The correct estate planning solutions will depend on many factors:
Your age may influence what estate planning is right for you. For example, someone under the age of fifty may find it easier and more affordable to insure against their life rather than create a family trust structure. However, if their wealth were considerable, it may be that insurance is not appropriate due to cost and because it may take longer to plan with sizeable wealth.
It may be that there is a history of health problems within the family that materialise around an age bracket. You may be inclined to start planning in case you are also the subject of those health problems.
It may be that intended beneficiaries have health concerns and they are not capable of having responsibility over their financial affairs. In this situation independent trustees may be the solution.
It may be a nice problem: your assets may be so significantly valuable that passing them on utilising reliefs available may take a long time.
Alternatively, you may not hold significant wealth although an opportunity exists that could change that position. Your assets may be currently low in value and you expect them to grow considerably. It could be simpler to manage structuring family wealth whilst the assets are low value.
There may be many other factors affecting how you undertake estate planning. Theses factors also change over time so it is important to at least have a regular discussion about your plan and ongoing options.
Does your family fall out at weddings and funerals? The dynamics of families change depending on each member’s circumstances. It may be that giving outright wealth to family members may not be appropriate if, for example, the member is on the seventh marriage and has children from each marriage as well as out of marriage!
Your children may not be legally able to hold assets in their own name and you may not wish them to receive wealth until they attain a certain age. A child may be a ‘vulnerable person’ requiring a vulnerable person’s trust.
When you marry, your desire to structure your affairs will most certainly alter. They may also alter if you separate and divorce. It may be that you are more inclined to protect assets for children than former spouses. You may also wish to protect assets passing to your children should they marry or divorce.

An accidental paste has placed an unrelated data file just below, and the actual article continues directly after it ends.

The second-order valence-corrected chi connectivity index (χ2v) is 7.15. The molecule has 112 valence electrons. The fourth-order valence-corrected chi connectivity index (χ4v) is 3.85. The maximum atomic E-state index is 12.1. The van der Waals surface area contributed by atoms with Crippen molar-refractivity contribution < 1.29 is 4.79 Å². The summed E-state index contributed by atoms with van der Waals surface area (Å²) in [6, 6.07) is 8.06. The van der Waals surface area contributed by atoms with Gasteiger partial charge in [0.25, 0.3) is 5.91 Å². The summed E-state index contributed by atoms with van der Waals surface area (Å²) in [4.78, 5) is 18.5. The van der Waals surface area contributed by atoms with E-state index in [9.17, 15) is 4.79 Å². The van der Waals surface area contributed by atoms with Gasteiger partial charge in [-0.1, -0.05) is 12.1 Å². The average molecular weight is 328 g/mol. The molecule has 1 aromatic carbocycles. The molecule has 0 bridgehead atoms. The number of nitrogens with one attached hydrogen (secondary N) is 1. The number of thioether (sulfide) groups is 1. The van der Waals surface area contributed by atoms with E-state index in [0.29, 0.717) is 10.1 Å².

If you are non-UK domiciled for inheritance tax purposes, you may be able to hold assets in excluded property settlements to prevent inheritance tax arising on them. The spouse exemption is limited to £325,000 – unless the surviving spouse makes an election to be treated, for inheritance tax purposes, as domiciled in the UK, where
- a UK domiciled spouse dies leaving the estate to a non-domiciled spouse who is not yet deemed domiciled
- a deemed domiciled spouse for IHT purposes dies leaving the estate to a non-domiciled spouse who is not yet deemed domiciled
Planning may be different depending on the assets you hold. For example, if you hold business or agricultural property, it may be that these could be used to establish a trust without a lifetime charge to inheritance tax. Often considerable wealth is accumulated with property ownership and putting these into a company and undertaking planning with the company shares may be more appropriate that giving away interests in each property. If pure investment assets are held, it may be appropriate to look at whether for a period, inheritance tax friendly investments could be acquired. This may be to help facilitate direct gifts or gifts into trusts.
There may be many other factors affecting how you to find the right estate planning solutions. Theses factors also change over time so it is important to at least have a regular discussion about your plan and ongoing options.